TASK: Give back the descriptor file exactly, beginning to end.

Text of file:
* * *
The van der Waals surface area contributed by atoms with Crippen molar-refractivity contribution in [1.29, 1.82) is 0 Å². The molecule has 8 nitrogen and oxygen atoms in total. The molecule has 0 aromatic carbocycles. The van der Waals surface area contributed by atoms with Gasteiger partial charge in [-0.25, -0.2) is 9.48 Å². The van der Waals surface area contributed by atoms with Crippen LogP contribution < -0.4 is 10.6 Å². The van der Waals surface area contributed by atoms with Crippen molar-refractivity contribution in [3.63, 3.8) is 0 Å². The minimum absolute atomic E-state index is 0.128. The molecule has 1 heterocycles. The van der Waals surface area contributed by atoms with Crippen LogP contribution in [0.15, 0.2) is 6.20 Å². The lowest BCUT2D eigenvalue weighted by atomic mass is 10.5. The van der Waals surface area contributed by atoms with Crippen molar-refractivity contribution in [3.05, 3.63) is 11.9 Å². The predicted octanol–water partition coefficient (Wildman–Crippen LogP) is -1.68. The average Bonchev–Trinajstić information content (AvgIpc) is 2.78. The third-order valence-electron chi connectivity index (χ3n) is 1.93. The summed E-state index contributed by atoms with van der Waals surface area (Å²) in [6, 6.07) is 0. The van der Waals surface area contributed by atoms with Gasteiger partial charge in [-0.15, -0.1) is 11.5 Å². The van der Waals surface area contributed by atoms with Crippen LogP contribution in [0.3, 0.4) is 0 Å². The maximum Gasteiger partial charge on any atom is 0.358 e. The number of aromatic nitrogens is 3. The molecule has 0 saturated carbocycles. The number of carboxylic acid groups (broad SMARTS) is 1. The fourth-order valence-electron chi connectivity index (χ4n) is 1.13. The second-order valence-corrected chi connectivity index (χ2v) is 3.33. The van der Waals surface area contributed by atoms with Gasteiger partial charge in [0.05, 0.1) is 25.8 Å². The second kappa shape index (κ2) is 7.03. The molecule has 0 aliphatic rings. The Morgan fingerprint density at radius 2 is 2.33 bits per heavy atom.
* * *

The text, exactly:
The van der Waals surface area contributed by atoms with Crippen molar-refractivity contribution in [1.29, 1.82) is 0 Å². The molecule has 8 nitrogen and oxygen atoms in total. The molecule has 0 aromatic carbocycles. The van der Waals surface area contributed by atoms with Gasteiger partial charge in [-0.25, -0.2) is 9.48 Å². The van der Waals surface area contributed by atoms with Crippen LogP contribution < -0.4 is 10.6 Å². The van der Waals surface area contributed by atoms with Crippen molar-refractivity contribution in [3.63, 3.8) is 0 Å². The minimum absolute atomic E-state index is 0.128. The molecule has 1 heterocycles. The van der Waals surface area contributed by atoms with Crippen LogP contribution in [0.15, 0.2) is 6.20 Å². The lowest BCUT2D eigenvalue weighted by atomic mass is 10.5. The van der Waals surface area contributed by atoms with Crippen molar-refractivity contribution in [3.05, 3.63) is 11.9 Å². The predicted octanol–water partition coefficient (Wildman–Crippen LogP) is -1.68. The average Bonchev–Trinajstić information content (AvgIpc) is 2.78. The third-order valence-electron chi connectivity index (χ3n) is 1.93. The summed E-state index contributed by atoms with van der Waals surface area (Å²) in [6, 6.07) is 0. The van der Waals surface area contributed by atoms with Gasteiger partial charge in [-0.15, -0.1) is 11.5 Å². The van der Waals surface area contributed by atoms with Crippen LogP contribution in [0.3, 0.4) is 0 Å². The maximum Gasteiger partial charge on any atom is 0.358 e. The number of aromatic nitrogens is 3. The molecule has 0 saturated carbocycles. The number of carboxylic acid groups (broad SMARTS) is 1. The fourth-order valence-electron chi connectivity index (χ4n) is 1.13. The second-order valence-corrected chi connectivity index (χ2v) is 3.33. The van der Waals surface area contributed by atoms with Gasteiger partial charge in [0.05, 0.1) is 25.8 Å². The second kappa shape index (κ2) is 7.03. The molecule has 0 aliphatic rings. The Morgan fingerprint density at radius 2 is 2.33 bits per heavy atom.